Many people think that clouds form due to the process of the water cycle phase, evaporation. It is true that without evaporation, clouds would not exist. Evaporation is the process of liquid water turning into gaseous water, or water vapor. Without evaporation as a part of the water cycle, water would only cycle from liquid to solid, and would never make it off the ground.
Liquid water is relatively “sticky”, the molecules when water is in a liquid state are attracted to each other creating a lattice of water molecules. Think about how water can “stick” to the sides of a glass, your mirror during a shower, or itself when you’ve poured a glass of it too high, and it domes up above the edge of the glass (try it!).
When liquid water molecules have enough energy, some of them break away from the liquid water lattice. A single water molecule is less dense than our typical air molecules (nitrogen and oxygen) so it rises up through the air. That’s usually where water vapor hangs out, amid our air molecules. But we don’t see it.
Water molecules floating around alone are far too small to see. Even so, a common misconception exists that evaporation, liquid water becoming water vapor, creates clouds. But we can see clouds! And we can see liquid water. So at some point, the water vapor must turn back to liquid water, otherwise known as the process of condensation.
Remember that it takes water molecules with energy to break away to form water vapor, so the opposite needs to happen to water vapor molecules to slow down enough to allow their natural attraction to take hold. The temperatures further from the surface of Earth are colder due to less pressure (“thinner” air), so as water vapor rises in the air, it cools, or the molecules lose energy and slow down. In addition to sticking to each other, water molecules tend to need a surface to form onto. Our atmosphere is full of microscopic dust which provides a perfect surface for microscopic water molecules to cling to as they lose energy. The lattice formed between the clinging water and dust is our cloud!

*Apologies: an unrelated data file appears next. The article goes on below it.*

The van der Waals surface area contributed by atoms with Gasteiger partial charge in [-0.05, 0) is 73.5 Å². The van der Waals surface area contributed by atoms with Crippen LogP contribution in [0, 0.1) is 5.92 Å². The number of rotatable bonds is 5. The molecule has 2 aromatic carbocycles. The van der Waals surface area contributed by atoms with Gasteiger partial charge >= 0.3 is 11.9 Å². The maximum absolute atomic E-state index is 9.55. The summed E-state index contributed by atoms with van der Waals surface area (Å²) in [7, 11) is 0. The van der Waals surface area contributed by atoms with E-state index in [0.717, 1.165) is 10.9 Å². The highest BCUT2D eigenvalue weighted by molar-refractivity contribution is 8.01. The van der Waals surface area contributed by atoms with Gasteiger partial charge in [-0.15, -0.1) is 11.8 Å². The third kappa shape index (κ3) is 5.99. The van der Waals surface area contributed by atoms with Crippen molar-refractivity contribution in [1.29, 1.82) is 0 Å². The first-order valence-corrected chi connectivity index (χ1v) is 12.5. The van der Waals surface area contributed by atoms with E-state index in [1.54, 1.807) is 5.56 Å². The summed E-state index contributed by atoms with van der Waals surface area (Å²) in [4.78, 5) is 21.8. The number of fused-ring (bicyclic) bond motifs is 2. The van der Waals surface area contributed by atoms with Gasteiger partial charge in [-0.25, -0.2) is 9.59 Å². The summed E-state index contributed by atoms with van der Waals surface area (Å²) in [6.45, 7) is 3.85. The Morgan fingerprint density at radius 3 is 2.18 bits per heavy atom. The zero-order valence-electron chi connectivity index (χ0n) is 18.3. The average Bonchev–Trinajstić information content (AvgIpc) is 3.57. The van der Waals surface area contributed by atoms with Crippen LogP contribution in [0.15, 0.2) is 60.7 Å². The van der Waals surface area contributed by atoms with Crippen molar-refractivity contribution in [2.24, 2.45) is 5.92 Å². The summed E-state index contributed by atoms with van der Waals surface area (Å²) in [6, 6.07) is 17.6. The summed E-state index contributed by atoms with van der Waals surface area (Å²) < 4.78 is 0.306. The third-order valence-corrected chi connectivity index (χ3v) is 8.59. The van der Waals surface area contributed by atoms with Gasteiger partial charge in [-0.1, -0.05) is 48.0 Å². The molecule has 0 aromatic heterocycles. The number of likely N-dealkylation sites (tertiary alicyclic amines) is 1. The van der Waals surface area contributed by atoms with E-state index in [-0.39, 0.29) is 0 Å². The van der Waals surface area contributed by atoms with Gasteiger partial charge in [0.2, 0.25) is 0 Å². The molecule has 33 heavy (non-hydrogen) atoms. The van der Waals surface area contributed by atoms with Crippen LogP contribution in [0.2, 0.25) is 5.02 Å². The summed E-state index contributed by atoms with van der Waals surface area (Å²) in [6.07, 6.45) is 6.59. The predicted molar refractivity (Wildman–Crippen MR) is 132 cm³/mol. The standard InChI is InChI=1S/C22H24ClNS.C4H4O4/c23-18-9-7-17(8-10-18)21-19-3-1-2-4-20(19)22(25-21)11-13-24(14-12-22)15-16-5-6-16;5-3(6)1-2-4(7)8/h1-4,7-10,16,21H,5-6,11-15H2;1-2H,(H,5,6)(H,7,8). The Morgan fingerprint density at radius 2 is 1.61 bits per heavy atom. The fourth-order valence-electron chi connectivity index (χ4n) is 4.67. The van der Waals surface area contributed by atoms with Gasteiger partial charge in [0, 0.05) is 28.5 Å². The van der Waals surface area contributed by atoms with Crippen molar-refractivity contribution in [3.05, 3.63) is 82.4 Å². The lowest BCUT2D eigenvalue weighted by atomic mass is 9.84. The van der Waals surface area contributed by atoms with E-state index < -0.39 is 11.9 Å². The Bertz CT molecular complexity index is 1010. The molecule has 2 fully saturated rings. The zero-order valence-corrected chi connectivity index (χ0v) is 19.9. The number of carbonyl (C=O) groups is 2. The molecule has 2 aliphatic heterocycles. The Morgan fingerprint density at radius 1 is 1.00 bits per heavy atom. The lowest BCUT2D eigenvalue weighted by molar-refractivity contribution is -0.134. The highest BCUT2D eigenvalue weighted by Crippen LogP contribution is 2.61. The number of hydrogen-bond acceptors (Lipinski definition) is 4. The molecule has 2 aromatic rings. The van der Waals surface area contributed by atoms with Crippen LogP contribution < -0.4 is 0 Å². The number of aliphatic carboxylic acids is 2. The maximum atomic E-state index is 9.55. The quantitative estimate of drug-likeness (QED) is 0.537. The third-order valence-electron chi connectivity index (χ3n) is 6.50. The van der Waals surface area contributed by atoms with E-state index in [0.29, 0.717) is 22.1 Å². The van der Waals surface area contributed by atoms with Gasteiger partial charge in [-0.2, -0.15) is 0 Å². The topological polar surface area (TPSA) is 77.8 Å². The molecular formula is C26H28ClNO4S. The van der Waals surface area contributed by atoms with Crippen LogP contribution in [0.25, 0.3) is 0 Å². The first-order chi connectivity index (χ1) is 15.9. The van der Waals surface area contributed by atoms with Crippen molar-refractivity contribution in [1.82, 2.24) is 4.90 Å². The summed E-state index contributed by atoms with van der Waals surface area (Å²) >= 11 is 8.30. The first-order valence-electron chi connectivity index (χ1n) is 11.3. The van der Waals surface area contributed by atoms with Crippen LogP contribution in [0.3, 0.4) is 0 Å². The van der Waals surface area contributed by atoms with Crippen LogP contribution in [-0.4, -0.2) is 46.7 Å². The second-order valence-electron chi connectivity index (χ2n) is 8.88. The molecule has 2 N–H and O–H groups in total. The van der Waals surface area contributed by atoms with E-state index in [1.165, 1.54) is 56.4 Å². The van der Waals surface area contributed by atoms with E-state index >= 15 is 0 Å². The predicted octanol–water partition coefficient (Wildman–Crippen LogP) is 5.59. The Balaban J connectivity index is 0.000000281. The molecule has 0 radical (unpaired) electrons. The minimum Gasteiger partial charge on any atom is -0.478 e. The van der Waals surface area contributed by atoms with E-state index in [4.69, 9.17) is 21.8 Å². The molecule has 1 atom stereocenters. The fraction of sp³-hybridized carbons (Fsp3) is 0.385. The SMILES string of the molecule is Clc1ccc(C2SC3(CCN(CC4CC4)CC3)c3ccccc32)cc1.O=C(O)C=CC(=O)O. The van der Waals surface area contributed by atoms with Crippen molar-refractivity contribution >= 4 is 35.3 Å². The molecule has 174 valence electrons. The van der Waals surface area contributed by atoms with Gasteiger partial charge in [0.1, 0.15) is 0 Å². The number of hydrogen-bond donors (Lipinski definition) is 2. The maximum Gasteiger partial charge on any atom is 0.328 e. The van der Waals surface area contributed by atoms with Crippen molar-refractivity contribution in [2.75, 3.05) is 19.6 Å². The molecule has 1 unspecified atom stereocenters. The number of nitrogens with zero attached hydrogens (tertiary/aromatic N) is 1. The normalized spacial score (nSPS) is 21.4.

So in a typical graphic that appears in many student textbooks, we can see the cause and effect that creates this cycle of cloud formation:
In a recent workshop, fifth grade teachers from Franklinville, Randolph Academy, West Valley, and Genesee Valley practiced an activity they do with their students in the Models of the Earth Advancing STEM Kit.
This activity helps students understand the conditions needed for a cloud to form. There are different scenarios represented by four combinations of water and air: (1) cold water/cold air; (2) cold water/warm air; (3) warm water/cold air; and (4) warm water/warm air. You can see in the picture that water droplets have formed on the top of one of the cups enclosing the land. What do you think is the combination that created this “cloud”? This activity goes along great with one of the third grade NYS Required Science Investigations: Cloud in a Bottle.
Another great activity to do with kids or by yourself is Cloud BINGO. This fun activity can help develop keen observation skills and practice prediction. Record the date and time when you see a type of cloud and record the weather going on at the time you see this cloud. You can make this a competition if you set a time frame, say three weeks, and whoever has seen the most clouds, wins!
Follow-up questions to a few weeks of cloud observations might be: What type of weather would you expect with thin, wispy clouds? What type of weather would you expect with thick, fluffy clouds? What type of weather would you expect with dark clouds? What did you find were the most common types of clouds? The least common? Are there any clouds that indicate bad weather or good weather is on the way? Are there any clouds that signify a storm is now over? Did you discover any other types of patterns?
By: Kelli Grabowski, CA BOCES Learning Resources
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